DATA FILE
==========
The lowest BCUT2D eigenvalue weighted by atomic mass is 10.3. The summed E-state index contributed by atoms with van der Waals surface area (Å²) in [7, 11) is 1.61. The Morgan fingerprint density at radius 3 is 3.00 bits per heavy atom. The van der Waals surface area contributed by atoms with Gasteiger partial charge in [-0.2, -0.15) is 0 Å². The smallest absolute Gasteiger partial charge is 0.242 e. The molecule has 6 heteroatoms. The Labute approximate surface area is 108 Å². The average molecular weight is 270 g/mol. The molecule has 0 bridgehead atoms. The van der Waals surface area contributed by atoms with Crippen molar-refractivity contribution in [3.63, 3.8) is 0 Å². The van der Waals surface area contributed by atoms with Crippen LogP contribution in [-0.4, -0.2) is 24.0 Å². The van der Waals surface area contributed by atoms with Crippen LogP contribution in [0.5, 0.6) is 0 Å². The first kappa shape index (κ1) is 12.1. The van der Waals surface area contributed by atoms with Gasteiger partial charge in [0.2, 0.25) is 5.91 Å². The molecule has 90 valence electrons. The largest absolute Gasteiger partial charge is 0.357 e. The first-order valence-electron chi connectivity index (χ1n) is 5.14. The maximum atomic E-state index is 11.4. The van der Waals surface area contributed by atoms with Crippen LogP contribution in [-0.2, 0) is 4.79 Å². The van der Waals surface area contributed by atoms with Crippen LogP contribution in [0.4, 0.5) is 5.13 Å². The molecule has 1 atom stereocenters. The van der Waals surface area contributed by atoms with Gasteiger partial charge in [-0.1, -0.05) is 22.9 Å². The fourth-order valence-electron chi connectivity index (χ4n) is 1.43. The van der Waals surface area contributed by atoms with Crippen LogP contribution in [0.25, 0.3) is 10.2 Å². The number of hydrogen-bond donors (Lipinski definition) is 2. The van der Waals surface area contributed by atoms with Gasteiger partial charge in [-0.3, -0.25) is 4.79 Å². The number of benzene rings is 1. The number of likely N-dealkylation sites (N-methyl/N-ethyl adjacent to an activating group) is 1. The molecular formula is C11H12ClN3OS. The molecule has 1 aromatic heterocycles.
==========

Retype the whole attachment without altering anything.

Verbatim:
The lowest BCUT2D eigenvalue weighted by atomic mass is 10.3. The summed E-state index contributed by atoms with van der Waals surface area (Å²) in [7, 11) is 1.61. The Morgan fingerprint density at radius 3 is 3.00 bits per heavy atom. The van der Waals surface area contributed by atoms with Gasteiger partial charge in [-0.2, -0.15) is 0 Å². The smallest absolute Gasteiger partial charge is 0.242 e. The molecule has 6 heteroatoms. The Labute approximate surface area is 108 Å². The average molecular weight is 270 g/mol. The molecule has 0 bridgehead atoms. The van der Waals surface area contributed by atoms with Crippen molar-refractivity contribution in [3.63, 3.8) is 0 Å². The van der Waals surface area contributed by atoms with Crippen LogP contribution in [-0.4, -0.2) is 24.0 Å². The van der Waals surface area contributed by atoms with Crippen LogP contribution in [0.5, 0.6) is 0 Å². The first kappa shape index (κ1) is 12.1. The van der Waals surface area contributed by atoms with Gasteiger partial charge in [0.2, 0.25) is 5.91 Å². The molecule has 90 valence electrons. The largest absolute Gasteiger partial charge is 0.357 e. The first-order valence-electron chi connectivity index (χ1n) is 5.14. The maximum atomic E-state index is 11.4. The van der Waals surface area contributed by atoms with Crippen LogP contribution in [-0.2, 0) is 4.79 Å². The van der Waals surface area contributed by atoms with Crippen LogP contribution in [0.4, 0.5) is 5.13 Å². The molecule has 1 atom stereocenters. The van der Waals surface area contributed by atoms with Gasteiger partial charge in [-0.1, -0.05) is 22.9 Å². The fourth-order valence-electron chi connectivity index (χ4n) is 1.43. The van der Waals surface area contributed by atoms with Crippen LogP contribution in [0.25, 0.3) is 10.2 Å². The number of hydrogen-bond donors (Lipinski definition) is 2. The van der Waals surface area contributed by atoms with Gasteiger partial charge in [-0.3, -0.25) is 4.79 Å². The number of benzene rings is 1. The number of likely N-dealkylation sites (N-methyl/N-ethyl adjacent to an activating group) is 1. The molecular formula is C11H12ClN3OS. The molecule has 1 aromatic heterocycles.